Senior quarterback James Gerstner led the Mustangs (2-0) to victory by rushing 212 yards and securing five touchdowns on 23 carries.  He also completed 11 of 13 passes for 229 yards and one touchdown.

 

“This was a big game—we were ready and pumped up all week,” Gerstner said.  “We came in ranked third but we knew we could beat them.”

Mustangs Shut Out Valley Stream

The Mineola Varsity Football team’s defense dominated Valley Stream South, winning 21-0 on Sept. 13. The Falcons never got further then Mineola’s 30 yard line. The defense was lead by senior linebackers Eric Guardado (8 tackles 6 assist), Ed Hincapie (6 tackles, 5 assist) and safety John Clancy (tackles, 3 assist).

 

Defensive linemen Anthony Sarno, Luigi Athan, Victor Tineo, Matt Lafaye and Chris Brenes controlled the line of scrimmage. Defensive backs Peter McCormack and Chris Lockwood played very well as they combined for eight tackles and only allowed two pass completions. Linebacker Kyle Dunleavy, Ben Carbone, Matt Kosowski and Brian Smith also played very well.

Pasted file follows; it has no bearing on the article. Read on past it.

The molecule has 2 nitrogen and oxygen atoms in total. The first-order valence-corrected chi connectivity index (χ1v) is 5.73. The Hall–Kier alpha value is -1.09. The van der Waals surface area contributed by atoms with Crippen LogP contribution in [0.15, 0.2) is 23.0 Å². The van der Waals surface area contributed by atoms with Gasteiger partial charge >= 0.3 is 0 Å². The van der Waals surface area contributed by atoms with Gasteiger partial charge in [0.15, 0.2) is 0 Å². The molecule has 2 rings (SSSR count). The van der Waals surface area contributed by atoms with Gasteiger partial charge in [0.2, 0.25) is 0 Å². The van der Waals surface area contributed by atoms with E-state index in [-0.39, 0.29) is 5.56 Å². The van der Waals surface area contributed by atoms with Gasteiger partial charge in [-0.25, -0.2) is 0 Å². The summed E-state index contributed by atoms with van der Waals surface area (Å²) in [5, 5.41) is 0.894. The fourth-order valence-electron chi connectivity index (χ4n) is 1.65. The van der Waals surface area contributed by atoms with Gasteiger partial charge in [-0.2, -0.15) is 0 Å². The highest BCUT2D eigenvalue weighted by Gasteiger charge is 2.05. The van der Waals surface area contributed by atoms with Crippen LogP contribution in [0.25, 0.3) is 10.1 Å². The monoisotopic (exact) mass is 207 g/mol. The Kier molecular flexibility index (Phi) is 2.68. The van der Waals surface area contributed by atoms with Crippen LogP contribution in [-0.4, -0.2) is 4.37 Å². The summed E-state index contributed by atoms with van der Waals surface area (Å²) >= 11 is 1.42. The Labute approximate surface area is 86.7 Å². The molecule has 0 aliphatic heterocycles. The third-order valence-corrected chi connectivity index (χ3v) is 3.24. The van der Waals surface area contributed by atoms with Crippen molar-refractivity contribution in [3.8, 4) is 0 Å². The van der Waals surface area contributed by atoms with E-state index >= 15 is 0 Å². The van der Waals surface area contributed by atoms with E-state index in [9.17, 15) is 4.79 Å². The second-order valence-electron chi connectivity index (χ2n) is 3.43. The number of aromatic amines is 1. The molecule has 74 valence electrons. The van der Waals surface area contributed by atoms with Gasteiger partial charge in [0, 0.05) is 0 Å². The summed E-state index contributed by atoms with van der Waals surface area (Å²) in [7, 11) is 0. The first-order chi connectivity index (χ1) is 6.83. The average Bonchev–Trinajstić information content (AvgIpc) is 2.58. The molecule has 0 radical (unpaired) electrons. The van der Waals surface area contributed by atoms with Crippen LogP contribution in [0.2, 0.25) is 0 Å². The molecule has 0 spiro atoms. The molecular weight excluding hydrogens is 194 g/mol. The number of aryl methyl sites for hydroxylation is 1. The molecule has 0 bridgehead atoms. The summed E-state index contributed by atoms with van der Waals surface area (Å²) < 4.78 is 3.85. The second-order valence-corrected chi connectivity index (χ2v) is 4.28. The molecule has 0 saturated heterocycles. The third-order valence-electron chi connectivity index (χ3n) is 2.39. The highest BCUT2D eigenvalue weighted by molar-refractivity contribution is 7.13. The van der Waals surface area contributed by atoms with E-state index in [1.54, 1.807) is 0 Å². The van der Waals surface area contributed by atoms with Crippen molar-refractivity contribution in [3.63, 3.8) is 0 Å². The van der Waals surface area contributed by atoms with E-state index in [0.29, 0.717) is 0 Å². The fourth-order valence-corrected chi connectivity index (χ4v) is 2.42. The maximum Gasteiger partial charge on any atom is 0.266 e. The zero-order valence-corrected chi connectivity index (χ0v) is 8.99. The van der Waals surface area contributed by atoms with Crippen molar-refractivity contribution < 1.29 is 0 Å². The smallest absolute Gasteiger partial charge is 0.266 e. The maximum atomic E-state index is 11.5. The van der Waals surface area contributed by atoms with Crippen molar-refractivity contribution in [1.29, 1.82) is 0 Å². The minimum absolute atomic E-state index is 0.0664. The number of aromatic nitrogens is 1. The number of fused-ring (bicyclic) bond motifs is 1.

Calendar

Exercise Class - September 24

Silver Sneaker Fitness - September 25

International Night - September 25


Columns

1959: The Year The Music Stopped Playing
Written by Michael A. Miller, mmillercolumn@gmail.com

The Eccentric Heiress Of ‘Empty Mansions’
Written by Mike Barry, MFBarry@optonline.net

Yellow Margarine And A Pitch For The Ages
Written by Michael A. Miller, mmillercolumn@gmail.com